Wayland Superintendent Responds to NCLB Waiver
The No Child Left Behind law put "inappropriate" labels on schools.
Wayland Public Schools Superintendent Paul Stein said the recently granted waiver of the No Child Left Behind law will allow Wayland schools to more appropriately tailor its efforts to improving and meeting the needs of its students.
President Barack Obama announced last week that he will free 10 states, including Massachusetts, from the "strict and sweeping" requirements of the controversial No Child Left Behind law, according to The Associated Press.
Enacted a decade ago with widespread bipartisan support, No Child Left Behind requires all students to be proficient in reading and math by 2014. Its provisions require students to take a standardized test that determines if the school will receive Title I funding, based on whether the school has made Adequate Yearly Progress (AYP).
“The way the No Child Left Behind law was working was that a very high percentage of schools … were essentially being put on improvement plans of some sort," Stein said. "It was getting very hard to close the gap to reach the 100 percent proficiency rate by 2014.”
Stein said the goals of NCLB are admirable, but the law created "inappropriate" labels by which high performing schools received "Needs improvement" marks because of the performance of small subgroups.
"I think too many schools in the state were being mislabeled as under-performing and that wasn’t a fair label," Stein said. "Every school has areas of improvement, but to call some of the highest performing schools in the state in need of improvement …"
In Wayland, both Wayland Middle School and Claypit Hill Elementary School had been given labels of "needs improvement or restructuring," Stein said. When NCLB labeled schools as if they were under-performing, it authorized "dramatic" changes -- such as restructuring the school or changing the entire staff, including the principal. Such changes for the "needs improvement" schools in Wayland, Stein said, were disproportionate to the problem.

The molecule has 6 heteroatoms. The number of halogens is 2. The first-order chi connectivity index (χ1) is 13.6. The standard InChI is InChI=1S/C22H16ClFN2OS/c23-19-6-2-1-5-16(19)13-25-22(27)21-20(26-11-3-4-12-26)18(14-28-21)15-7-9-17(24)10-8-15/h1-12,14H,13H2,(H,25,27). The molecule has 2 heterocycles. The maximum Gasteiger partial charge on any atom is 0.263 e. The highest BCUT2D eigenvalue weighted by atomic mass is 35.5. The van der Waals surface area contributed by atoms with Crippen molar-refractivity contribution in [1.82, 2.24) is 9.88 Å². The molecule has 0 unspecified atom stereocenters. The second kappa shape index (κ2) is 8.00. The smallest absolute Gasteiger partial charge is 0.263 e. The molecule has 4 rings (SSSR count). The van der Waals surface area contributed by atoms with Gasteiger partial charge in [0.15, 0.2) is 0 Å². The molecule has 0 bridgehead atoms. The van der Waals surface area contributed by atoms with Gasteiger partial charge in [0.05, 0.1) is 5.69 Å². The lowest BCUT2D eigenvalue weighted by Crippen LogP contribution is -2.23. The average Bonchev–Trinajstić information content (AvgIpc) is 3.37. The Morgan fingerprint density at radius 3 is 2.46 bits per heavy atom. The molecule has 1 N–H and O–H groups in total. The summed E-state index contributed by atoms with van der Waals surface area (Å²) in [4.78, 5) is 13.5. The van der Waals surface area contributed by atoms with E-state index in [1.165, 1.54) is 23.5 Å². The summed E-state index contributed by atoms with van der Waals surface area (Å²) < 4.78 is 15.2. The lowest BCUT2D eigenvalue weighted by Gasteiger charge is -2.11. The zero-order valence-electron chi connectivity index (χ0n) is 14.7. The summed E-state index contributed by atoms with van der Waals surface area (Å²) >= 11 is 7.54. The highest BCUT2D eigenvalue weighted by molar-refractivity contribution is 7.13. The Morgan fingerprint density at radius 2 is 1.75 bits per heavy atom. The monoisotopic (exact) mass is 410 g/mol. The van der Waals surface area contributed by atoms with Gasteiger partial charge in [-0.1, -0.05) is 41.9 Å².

“This was starting to be a test where everybody was failing," Stein said, pointing out that NCLB essentially defined schools like those in Wayland by their subgroups. "It wasn’t telling you enough.”
Stein was quick to point out that Wayland does need to work to bring those subgroups into the realm of high achievement. In fact, he said focusing on subgroups was one feature of NCLB that excited him a decade ago when it was passed.
"There was an excitement that the law was having everyone look at the subgroups … it’s important to look at those numbers separately," Stein said. "Making sure every kid succeeds in school -- that’s a valuable goal to have. I was happy to see that education would be [addressing] the achievement gap across the schools."
But since it didn't work out as well as Stein hoped, he said he's happy to see this waiver. It means Wayland can still focus on those subgroups but do so in a more directed and appropriate manner.
“We did not need to have dramatic, drastic changes in our schools," Stein said. "We needed to be able to focus our resources on the kids who needed the help. The past law just assumed a single approach no matter what the level of overall need.”
The Massachusetts Department of Elementary and Secondary Education (ESE) requested the waiver late last year. As part of obtaining the waiver, the ESE submitted a plan addressing how Massachusetts would continue to pursue high educational standards. That plan outlines the state's goal of closing the proficiency gap by 2017.
Elizabeth Leaver contributed to this story.